By the fourteenth century Europeans began to connect Prester John with Ethiopia.  Ethiopia was known to be a powerful Christian nation on the other side of lands controlled by Muslim powers, and Europeans had only the vaguest notions of a distinction between India and Africa anyway.  My first picture above shows John on his throne in a map of Africa, but you can see that his kingdom is labelled as “India Major Ethiopia,” so there’s still quite a bit of confusion.  In the mid-fifteenth century, Ethiopian ambassadors to Florence were confused by the insistence of Europeans on calling their emperor Prester John.  His name was Zar’a Ya’eqob.
        Wherever the Kingdom of Prester John might be found, what’s so great about it anyway?  It is full of precious stones so large that people make them into platters and cups, and the entire palace and everything in it is built of gold and precious stones.  The Kingdom of Prester John contains something called the Gravelly Sea, which is not water but sand and gravel (and more of the precious stones).  Despite that, it ebbs and flows in waves and tides just like water, and moreover people catch in it large numbers of fish that are excellent for eating.  In the actual seas around various islands in the realm there are great magnetic rocks, so that if a ship sails too near, all the iron nails get sucked out of the hull, and the ship falls to pieces into the ocean.  There is a plain where each morning at sunrise trees sprout, which grow until at noon they are full-sized and covered with fruit.  Then all afternoon they shrink back down until by evening they disappear back into the earth.  Living in the Kingdom are not only elephants, crocodiles, and tigers, but also griffins, lamias, centaurs, satyrs, pygmies, giants, and the phoenix.  However, there are no scorpions, serpents, or poisonous animals.  Contradicting that statement is the fact that salamanders are raised there, and their cocoons are gathered for fiber, which is fireproof.  (Prester John himself wears robes of salamander cloth.)  Prester John also possesses a magic mirror which allows him to see all that is happening across the whole of his marvelous kingdom.  His Kingdom is really an empire, as 72 kings pay him tribute, and they are not all Christian, but a whole variety of different religions and cultures.
        These descriptions of the Kingdom of Prester John circulated in published accounts of traveller’s tales, including Marco Polo and Sir John Mandeville, as well as a famous letter that spread across Europe starting in the mid-twelfth century, that claimed to be from Prester John himself to the emperor of Byzantium.  There really weren’t any pictures of the lands, since any illustrations tended to focus on the king Prester John rather than his kingdom.  Map-making didn’t really advance until the sixteenth century, by which time mapmakers were placing the Kingdom of Prester John in Africa.  The second map here also shows John on his throne.  He’s looking a little smudgy, but there are some other fun things, too.  You can see an excellent dragon to the east and a more wyvern-ish dragon in a cave to the north.  There’s a unicorn to the northeast, and to John’s west is the Garden of Eden, source of multiple rivers and with the serpent coiled around the treetrunk.  I include also an illustration of two of the wonders to be found in the Kingdom of Prester John according to Mandeville: feathered men, and an orchard of fruit that confers long life.  Next I have a nice woodcut frontispiece from another book about the Kingdom of Prester John, although I suspect it may simply be showing the author setting off on his journey, rather than showing the Kingdom of Prester John.  I’m really not sure.  Finally, I have a picture of Prester John greeting some Europeans.  You can see some amount of landscape in the background, including a unicorn.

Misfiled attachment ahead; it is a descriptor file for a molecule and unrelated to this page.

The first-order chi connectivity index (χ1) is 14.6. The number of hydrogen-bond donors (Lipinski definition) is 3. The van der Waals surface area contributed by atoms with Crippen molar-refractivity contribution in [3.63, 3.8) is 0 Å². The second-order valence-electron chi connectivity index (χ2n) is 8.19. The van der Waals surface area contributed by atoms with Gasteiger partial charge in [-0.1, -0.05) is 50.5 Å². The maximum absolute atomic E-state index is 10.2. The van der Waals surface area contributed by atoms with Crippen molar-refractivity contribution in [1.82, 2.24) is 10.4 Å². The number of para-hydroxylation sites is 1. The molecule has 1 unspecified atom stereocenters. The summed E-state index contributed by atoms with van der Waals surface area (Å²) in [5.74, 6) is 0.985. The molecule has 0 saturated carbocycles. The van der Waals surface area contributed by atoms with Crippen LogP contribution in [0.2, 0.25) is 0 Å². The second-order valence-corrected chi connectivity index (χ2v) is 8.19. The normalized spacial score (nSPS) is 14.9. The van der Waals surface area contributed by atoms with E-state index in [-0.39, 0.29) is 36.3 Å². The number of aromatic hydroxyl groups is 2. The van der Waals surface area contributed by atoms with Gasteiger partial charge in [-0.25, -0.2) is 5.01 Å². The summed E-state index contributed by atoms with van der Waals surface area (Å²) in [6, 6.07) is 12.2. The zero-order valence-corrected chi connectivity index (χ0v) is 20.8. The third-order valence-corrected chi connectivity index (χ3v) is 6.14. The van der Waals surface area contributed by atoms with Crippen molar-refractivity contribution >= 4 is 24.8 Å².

There were tales of marvelous lands all over the world, so why did the Kingdom of Prester John have such a hold upon the European imagination?  Because it was ruled by a Christian king and therefore it was seen as an ally.  To the beleaguered European Christians, watching the advancing threats of Islam and the Mongol hordes from all land directions, the idea that a powerful kingdom was out there somewhere, ready to join them if they could only make contact…  That was not a hope anyone wanted to give up on.  It’s like a hundred sci fi stories about aliens invading Earth intent on our annexation or destruction, and then finding one wise and powerful advanced alien civilization that is actually on our side, ready to save us from all the hostile invaders.
        The MORAL of the Kingdom of Prester John:  Surely we must have friends out there somewhere!
              OR:  My boyfriend’s back and you’re gonna be in trouble (hey-la,hey-la)…
        So, alien first contact: invaders or allies?

[Pictures: Detail from portolan map by Diogo Homem, c 1555-59 (Image from British Library);

Portolan chart by Vesconte Maggiolo, 1516 (Image from The Huntington);

Feathered men and Orchards with fruit that brings long life, from The Travels of Sir John Mandeville, c 1425-1450 (Image from British Library);

Frontispiece from The Lands of Prester John by Francisco Alvarez, 1540 (Image from rowan);

Decoration from a Map of North-East Africa and Arabia by H. Lobo and M. Almeida, 1707 (Image from Wikimedia Commons).]

April 2, 2021

I is for Isles

         (My A-Z Blog Challenge theme this year is Mythical and Imaginary Places.  Find out more about the April #AtoZchallenge here.)